In New York, rehearsals for Silk Stockings were called on October 18, 1954. The Kaufman-McGrath script satirized Hollywood, Russia and various American and Russian attitudes. The story concerns the romantic involvement of an icy, defeminized Russian political agent (Hildegarde Neff) sent to Paris to watch over an impetuous musical composer, who is engaged, who is engaged in writing an “Ode to a Tractor” for a Hollywood-type musical. The agent herself becomes entangled romantically with a flashy Hollywood actor’s agent (Don Ameche), who is there to look out for the interests of his heart-of-brass, movie-star client (Yvonne Adair).

Cole was pleased with the cast, but somewhat disappointed that Michael Kidd, who had done the Can-Can dances, refused to do this one because he felt relations between the two atomic powers were too strained to stand kidding. Eugene Loring would be eventually signed to choreograph.

To Cole, Kidd’s refusal typified the difficulty of doing a Broadway show. (The political situation simply did not concern Cole even if it meant life or death.) First choices were too often unavailable. Then, too, pressures were now much greater. Feuer and Martin were “afraid of no one in making their demands”- as he had good reason to know. Before he had finished his work, six numbers had been dropped and six new ones added. “If Ever We Get out of Jail,” for instance, had been transformed into “As on Through the Seasons We Sail.”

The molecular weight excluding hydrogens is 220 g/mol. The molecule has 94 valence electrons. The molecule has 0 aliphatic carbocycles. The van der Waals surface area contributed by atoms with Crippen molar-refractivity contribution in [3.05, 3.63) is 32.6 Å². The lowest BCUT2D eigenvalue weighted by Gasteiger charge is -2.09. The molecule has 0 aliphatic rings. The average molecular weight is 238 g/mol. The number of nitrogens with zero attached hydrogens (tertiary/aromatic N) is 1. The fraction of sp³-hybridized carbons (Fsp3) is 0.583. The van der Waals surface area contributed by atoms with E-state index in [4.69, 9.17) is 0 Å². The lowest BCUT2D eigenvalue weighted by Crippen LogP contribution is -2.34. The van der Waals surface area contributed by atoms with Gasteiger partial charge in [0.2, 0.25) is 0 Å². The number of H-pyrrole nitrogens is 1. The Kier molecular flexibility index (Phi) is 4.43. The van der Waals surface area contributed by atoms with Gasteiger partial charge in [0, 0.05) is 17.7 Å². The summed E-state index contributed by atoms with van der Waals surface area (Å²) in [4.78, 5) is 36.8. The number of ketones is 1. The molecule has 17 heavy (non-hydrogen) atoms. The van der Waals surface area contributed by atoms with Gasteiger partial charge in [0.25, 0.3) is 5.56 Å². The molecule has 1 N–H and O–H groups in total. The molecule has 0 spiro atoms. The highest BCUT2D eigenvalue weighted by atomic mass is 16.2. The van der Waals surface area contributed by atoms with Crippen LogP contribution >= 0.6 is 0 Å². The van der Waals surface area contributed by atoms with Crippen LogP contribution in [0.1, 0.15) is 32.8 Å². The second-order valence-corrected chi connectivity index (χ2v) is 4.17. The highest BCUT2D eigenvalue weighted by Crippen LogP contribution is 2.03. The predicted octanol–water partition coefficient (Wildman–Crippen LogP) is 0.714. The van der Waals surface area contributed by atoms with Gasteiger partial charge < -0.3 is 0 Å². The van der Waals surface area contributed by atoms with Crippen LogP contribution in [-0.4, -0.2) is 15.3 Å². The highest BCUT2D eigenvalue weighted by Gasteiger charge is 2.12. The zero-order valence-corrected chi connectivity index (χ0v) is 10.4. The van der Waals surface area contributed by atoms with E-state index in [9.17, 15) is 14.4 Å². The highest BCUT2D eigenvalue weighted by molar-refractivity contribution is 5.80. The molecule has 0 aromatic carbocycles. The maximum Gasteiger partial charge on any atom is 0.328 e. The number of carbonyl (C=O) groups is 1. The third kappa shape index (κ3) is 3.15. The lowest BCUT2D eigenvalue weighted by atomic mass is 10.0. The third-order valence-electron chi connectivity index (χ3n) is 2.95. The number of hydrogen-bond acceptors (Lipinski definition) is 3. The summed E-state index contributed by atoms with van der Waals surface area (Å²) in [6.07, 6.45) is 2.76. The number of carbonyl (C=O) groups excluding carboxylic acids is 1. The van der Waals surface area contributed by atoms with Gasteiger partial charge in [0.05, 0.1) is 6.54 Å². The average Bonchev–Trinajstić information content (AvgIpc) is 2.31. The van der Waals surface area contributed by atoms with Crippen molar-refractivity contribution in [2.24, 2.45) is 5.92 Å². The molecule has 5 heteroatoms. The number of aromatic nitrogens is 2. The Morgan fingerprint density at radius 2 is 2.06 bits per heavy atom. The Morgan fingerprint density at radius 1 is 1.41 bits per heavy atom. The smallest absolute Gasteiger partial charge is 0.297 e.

Snags continually developed. There was grumbling over George Kaufman’s directional methods. The plan to have Miss Neff talk-sing her songs in the Dietrich manner was not as effective as expected, especially for “Without Love,” the number Cole considered the best in the show.